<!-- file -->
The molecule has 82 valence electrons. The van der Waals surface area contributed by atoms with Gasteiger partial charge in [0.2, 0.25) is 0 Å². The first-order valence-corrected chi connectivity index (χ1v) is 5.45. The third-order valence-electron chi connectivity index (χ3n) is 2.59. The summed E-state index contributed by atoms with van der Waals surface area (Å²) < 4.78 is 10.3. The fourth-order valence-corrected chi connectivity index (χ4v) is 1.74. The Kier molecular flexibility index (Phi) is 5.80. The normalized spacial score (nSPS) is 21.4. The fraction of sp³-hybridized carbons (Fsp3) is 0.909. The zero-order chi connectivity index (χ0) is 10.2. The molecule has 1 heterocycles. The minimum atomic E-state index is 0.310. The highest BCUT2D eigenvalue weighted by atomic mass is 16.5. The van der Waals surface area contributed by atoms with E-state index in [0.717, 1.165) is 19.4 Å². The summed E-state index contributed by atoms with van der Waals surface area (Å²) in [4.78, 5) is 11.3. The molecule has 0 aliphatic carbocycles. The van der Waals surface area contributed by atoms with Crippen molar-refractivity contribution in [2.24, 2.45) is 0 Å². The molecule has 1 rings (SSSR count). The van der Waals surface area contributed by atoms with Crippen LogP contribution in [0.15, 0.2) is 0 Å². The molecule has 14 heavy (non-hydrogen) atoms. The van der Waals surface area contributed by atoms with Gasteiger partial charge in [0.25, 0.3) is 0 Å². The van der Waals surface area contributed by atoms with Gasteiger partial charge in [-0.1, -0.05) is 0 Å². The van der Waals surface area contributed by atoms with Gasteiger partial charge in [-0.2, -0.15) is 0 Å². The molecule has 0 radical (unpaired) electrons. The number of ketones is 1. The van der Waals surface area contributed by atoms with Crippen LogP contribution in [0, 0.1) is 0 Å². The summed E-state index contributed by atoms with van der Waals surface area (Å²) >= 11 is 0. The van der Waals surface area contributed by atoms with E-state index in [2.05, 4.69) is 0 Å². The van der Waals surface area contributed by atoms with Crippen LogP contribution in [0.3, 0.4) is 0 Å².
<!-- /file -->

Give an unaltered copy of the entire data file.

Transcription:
The molecule has 82 valence electrons. The van der Waals surface area contributed by atoms with Gasteiger partial charge in [0.2, 0.25) is 0 Å². The first-order valence-corrected chi connectivity index (χ1v) is 5.45. The third-order valence-electron chi connectivity index (χ3n) is 2.59. The summed E-state index contributed by atoms with van der Waals surface area (Å²) < 4.78 is 10.3. The fourth-order valence-corrected chi connectivity index (χ4v) is 1.74. The Kier molecular flexibility index (Phi) is 5.80. The normalized spacial score (nSPS) is 21.4. The fraction of sp³-hybridized carbons (Fsp3) is 0.909. The zero-order chi connectivity index (χ0) is 10.2. The molecule has 1 heterocycles. The minimum atomic E-state index is 0.310. The highest BCUT2D eigenvalue weighted by atomic mass is 16.5. The van der Waals surface area contributed by atoms with E-state index in [0.717, 1.165) is 19.4 Å². The summed E-state index contributed by atoms with van der Waals surface area (Å²) in [4.78, 5) is 11.3. The molecule has 0 aliphatic carbocycles. The van der Waals surface area contributed by atoms with Crippen molar-refractivity contribution in [2.24, 2.45) is 0 Å². The molecule has 1 rings (SSSR count). The van der Waals surface area contributed by atoms with Crippen LogP contribution in [0.15, 0.2) is 0 Å². The molecule has 14 heavy (non-hydrogen) atoms. The van der Waals surface area contributed by atoms with Gasteiger partial charge in [0.25, 0.3) is 0 Å². The van der Waals surface area contributed by atoms with Gasteiger partial charge in [-0.1, -0.05) is 0 Å². The van der Waals surface area contributed by atoms with Gasteiger partial charge in [-0.2, -0.15) is 0 Å². The molecule has 0 radical (unpaired) electrons. The number of ketones is 1. The van der Waals surface area contributed by atoms with Crippen LogP contribution in [0, 0.1) is 0 Å². The summed E-state index contributed by atoms with van der Waals surface area (Å²) >= 11 is 0. The van der Waals surface area contributed by atoms with E-state index in [2.05, 4.69) is 0 Å². The van der Waals surface area contributed by atoms with Crippen LogP contribution in [0.3, 0.4) is 0 Å².